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Vanilla

by Fiona Breslin on October 11, 2015

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A Thrilla in Vanilla

By Fiona Breslin
Though we may take vanilla for granted, so much so that it has become a metaphor for ordinary, it was once so rare in Europe that only the aristocracy got to taste it. However, we commoners use vanilla routinely today in cooking, baking, and confections. And in matters of health, vanilla is sweet indeed.
Derived from the pod of the vanilla plant, vanilla in various commercial forms is a natural source of phytochemicals and antioxidants, as well as such nutrients as riboflavin, niacin, and B6. It has been advocated in natural medicine as an appetite suppressant, a surprising fact considering its presence in that naughty delight, vanilla ice cream. Vanilla even has been used in aromatherapy for promoting relaxation and sleep, and as an anti-depressant.
Native to Indonesia and Mexico, vanilla is commonly sold in the United States in bean, pod, and liquid extract form. Depending on country of origin, the flavor, texture, and cost of vanilla will vary. The most popular varieties include Indonesian and Madagascar vanilla, commonly used in baking and recognized for their sweet taste. Slightly spicy Mexican vanilla can be used in stews and chili to complement acidic flavors. Remember when baking with vanilla essence, a little goes a long way.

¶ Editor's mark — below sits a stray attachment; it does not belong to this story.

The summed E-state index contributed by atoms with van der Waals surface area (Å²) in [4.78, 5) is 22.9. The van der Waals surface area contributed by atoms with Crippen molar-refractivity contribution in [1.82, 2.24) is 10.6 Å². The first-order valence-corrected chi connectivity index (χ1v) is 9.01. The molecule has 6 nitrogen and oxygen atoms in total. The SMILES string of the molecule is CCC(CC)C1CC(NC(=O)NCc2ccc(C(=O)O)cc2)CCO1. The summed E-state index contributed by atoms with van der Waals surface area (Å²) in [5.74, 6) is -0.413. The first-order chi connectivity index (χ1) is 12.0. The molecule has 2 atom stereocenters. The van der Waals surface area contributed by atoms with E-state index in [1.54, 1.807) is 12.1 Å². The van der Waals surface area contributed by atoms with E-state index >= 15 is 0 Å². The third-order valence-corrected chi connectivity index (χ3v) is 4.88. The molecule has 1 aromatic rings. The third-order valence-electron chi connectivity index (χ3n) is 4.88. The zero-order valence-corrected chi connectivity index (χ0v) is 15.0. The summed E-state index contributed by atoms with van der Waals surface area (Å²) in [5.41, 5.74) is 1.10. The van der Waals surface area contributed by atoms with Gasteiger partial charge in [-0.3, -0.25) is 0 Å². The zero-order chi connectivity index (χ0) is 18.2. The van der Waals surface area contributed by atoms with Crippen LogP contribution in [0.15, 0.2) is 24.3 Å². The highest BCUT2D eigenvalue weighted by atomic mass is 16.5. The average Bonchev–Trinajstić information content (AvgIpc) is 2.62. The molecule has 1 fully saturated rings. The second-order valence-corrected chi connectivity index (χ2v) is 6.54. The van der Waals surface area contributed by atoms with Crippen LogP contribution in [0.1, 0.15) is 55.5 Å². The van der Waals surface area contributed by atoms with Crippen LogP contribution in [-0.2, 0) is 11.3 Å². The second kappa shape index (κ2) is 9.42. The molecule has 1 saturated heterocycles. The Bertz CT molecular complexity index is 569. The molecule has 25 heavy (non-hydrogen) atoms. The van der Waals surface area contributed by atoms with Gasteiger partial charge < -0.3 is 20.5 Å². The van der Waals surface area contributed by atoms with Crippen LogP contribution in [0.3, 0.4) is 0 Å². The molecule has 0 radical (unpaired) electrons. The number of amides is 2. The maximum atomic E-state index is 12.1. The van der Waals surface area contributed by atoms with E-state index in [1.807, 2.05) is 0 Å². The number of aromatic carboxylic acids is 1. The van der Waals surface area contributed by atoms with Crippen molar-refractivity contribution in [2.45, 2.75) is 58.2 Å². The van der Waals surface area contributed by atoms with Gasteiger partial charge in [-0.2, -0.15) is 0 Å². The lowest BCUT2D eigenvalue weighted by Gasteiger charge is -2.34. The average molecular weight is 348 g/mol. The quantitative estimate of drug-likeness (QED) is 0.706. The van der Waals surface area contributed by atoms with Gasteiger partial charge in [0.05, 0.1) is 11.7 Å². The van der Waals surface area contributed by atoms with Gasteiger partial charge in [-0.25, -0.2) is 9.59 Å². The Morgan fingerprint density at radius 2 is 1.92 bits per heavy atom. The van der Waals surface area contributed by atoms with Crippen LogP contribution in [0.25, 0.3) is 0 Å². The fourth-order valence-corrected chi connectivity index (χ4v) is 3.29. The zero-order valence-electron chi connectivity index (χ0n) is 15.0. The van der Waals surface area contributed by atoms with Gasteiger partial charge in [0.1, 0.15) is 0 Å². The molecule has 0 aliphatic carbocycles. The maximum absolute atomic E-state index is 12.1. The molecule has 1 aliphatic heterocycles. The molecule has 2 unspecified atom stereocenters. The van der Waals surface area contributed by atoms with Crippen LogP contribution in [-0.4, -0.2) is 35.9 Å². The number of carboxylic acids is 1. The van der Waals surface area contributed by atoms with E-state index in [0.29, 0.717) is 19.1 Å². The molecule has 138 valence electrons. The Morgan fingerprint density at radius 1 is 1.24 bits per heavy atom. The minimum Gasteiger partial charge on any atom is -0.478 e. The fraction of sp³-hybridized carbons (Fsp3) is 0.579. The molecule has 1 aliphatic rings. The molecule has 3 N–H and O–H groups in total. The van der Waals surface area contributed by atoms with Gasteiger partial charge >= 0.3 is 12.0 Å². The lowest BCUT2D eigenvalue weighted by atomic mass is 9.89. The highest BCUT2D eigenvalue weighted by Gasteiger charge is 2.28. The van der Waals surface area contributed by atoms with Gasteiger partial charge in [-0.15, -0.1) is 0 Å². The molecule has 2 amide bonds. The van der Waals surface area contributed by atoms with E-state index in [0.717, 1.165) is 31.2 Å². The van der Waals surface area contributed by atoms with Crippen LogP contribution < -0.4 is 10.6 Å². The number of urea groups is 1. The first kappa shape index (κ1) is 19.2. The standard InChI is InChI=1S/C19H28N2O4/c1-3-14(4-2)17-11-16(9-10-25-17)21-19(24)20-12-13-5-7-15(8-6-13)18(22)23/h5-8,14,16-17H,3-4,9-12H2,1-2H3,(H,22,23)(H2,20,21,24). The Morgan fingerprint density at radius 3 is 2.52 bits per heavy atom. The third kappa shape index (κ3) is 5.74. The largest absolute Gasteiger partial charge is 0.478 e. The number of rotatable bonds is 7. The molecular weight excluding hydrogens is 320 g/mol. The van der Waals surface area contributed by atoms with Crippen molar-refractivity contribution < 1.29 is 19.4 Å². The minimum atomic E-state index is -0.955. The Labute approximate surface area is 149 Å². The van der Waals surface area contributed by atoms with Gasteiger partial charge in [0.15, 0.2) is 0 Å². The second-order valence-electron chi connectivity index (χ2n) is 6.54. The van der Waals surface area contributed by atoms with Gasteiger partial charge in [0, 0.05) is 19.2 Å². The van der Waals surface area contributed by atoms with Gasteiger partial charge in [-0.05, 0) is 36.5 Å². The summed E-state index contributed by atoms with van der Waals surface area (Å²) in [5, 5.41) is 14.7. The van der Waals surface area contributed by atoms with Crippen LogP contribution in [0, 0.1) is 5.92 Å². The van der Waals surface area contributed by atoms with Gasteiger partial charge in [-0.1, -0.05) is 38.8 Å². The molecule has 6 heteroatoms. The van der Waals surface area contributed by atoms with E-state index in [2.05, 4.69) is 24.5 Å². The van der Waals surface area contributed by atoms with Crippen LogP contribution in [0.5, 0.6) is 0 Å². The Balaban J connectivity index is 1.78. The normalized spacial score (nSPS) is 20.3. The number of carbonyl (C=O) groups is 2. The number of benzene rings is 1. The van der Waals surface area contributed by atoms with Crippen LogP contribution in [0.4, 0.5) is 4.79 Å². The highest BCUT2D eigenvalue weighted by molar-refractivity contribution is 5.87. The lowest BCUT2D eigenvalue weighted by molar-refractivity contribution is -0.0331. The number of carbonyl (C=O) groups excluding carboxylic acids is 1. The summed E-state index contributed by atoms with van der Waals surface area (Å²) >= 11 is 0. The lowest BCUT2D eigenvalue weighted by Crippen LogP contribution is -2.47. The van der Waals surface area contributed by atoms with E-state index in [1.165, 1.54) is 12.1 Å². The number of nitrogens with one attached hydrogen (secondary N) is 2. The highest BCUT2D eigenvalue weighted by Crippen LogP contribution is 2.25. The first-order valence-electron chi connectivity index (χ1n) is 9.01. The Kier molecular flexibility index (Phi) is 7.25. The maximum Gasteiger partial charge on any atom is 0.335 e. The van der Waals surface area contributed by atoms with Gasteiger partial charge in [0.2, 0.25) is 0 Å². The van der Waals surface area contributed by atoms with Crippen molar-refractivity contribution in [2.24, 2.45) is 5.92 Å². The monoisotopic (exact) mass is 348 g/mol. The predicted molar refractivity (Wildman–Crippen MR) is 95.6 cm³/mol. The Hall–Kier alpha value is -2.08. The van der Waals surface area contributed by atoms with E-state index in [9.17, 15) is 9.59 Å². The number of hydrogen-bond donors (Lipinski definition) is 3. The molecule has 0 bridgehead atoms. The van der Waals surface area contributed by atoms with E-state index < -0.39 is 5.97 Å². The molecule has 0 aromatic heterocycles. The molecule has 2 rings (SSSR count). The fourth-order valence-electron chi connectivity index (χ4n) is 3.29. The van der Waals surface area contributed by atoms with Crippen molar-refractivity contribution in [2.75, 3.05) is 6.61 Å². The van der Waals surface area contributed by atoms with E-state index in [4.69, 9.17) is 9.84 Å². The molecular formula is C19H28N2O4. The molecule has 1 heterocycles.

Ann’s Tips

Vanilla pods and seeds can be used to flavor cakes, syrups, and custards. Although they’re not cheap, the nuanced taste is worth the extra expense. When buying essence (extract), always look for a product that is free of additives, although most contain a small amount of alcohol. Depending on the recipe, use vanilla essence or pod, but when a pod is called for, try not to substitute essence. Vanilla essence is concentrated and has a much stronger flavor.

Recipe Tips

Try baking peaches or pears in red wine with a vanilla pod instead of cinnamon, or drizzle syrup made with a touch of vanilla essence over fresh fruit to boost their flavor. Scrape the seeds from a vanilla pod into cake batter, or steep a whole pod in warm milk to flavor custards. Try Cook For Your Life’s Vanilla Poached Pears for a simple vegetarian dessert, or try our delicious Chocolate Marble Cake.

To get the most out expensive vanilla pods, bury used pods under sugar for a few days in an airtight tin. They will infuse the sugar with delicious vanilla flavor for use in baked goods and desserts.

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